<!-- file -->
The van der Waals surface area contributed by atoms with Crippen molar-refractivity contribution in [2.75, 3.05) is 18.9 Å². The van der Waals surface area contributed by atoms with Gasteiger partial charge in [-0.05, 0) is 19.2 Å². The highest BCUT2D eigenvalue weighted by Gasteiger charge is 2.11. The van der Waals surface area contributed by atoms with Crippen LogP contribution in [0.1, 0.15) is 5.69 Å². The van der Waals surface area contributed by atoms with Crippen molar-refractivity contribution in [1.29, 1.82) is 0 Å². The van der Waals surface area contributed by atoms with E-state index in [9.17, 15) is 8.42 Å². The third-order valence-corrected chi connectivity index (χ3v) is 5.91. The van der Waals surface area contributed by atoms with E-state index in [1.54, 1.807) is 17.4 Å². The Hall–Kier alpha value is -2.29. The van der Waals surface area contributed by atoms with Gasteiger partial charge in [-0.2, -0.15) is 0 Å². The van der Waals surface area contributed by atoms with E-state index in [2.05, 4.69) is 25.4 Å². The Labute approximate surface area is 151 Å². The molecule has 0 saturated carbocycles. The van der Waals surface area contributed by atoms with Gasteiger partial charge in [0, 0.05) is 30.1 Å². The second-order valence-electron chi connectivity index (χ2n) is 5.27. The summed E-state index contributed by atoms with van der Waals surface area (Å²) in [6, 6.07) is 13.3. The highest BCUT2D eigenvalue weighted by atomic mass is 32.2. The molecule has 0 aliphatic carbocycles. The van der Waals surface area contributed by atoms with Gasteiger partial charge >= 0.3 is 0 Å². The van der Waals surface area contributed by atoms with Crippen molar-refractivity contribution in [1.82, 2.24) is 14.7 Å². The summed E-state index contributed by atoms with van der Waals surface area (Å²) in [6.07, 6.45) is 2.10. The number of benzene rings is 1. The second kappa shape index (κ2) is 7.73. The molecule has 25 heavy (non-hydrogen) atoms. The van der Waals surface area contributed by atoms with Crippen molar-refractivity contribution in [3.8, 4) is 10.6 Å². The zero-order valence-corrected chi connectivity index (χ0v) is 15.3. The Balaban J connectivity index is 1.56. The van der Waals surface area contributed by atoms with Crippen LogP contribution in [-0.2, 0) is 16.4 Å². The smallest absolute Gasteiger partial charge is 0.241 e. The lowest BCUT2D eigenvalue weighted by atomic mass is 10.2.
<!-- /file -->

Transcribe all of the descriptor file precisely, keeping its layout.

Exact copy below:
The van der Waals surface area contributed by atoms with Crippen molar-refractivity contribution in [2.75, 3.05) is 18.9 Å². The van der Waals surface area contributed by atoms with Gasteiger partial charge in [-0.05, 0) is 19.2 Å². The highest BCUT2D eigenvalue weighted by Gasteiger charge is 2.11. The van der Waals surface area contributed by atoms with Crippen LogP contribution in [0.1, 0.15) is 5.69 Å². The van der Waals surface area contributed by atoms with Crippen molar-refractivity contribution in [1.29, 1.82) is 0 Å². The van der Waals surface area contributed by atoms with E-state index in [9.17, 15) is 8.42 Å². The third-order valence-corrected chi connectivity index (χ3v) is 5.91. The van der Waals surface area contributed by atoms with E-state index in [1.54, 1.807) is 17.4 Å². The Hall–Kier alpha value is -2.29. The van der Waals surface area contributed by atoms with Gasteiger partial charge in [-0.2, -0.15) is 0 Å². The van der Waals surface area contributed by atoms with E-state index in [2.05, 4.69) is 25.4 Å². The Labute approximate surface area is 151 Å². The molecule has 0 saturated carbocycles. The van der Waals surface area contributed by atoms with Gasteiger partial charge in [0, 0.05) is 30.1 Å². The second-order valence-electron chi connectivity index (χ2n) is 5.27. The summed E-state index contributed by atoms with van der Waals surface area (Å²) in [6, 6.07) is 13.3. The highest BCUT2D eigenvalue weighted by atomic mass is 32.2. The molecule has 0 aliphatic carbocycles. The van der Waals surface area contributed by atoms with Gasteiger partial charge >= 0.3 is 0 Å². The van der Waals surface area contributed by atoms with Crippen molar-refractivity contribution in [1.82, 2.24) is 14.7 Å². The summed E-state index contributed by atoms with van der Waals surface area (Å²) in [6.07, 6.45) is 2.10. The number of benzene rings is 1. The second kappa shape index (κ2) is 7.73. The molecule has 25 heavy (non-hydrogen) atoms. The van der Waals surface area contributed by atoms with Crippen molar-refractivity contribution in [3.8, 4) is 10.6 Å². The zero-order valence-corrected chi connectivity index (χ0v) is 15.3. The Balaban J connectivity index is 1.56. The van der Waals surface area contributed by atoms with Crippen LogP contribution in [-0.2, 0) is 16.4 Å². The smallest absolute Gasteiger partial charge is 0.241 e. The lowest BCUT2D eigenvalue weighted by atomic mass is 10.2.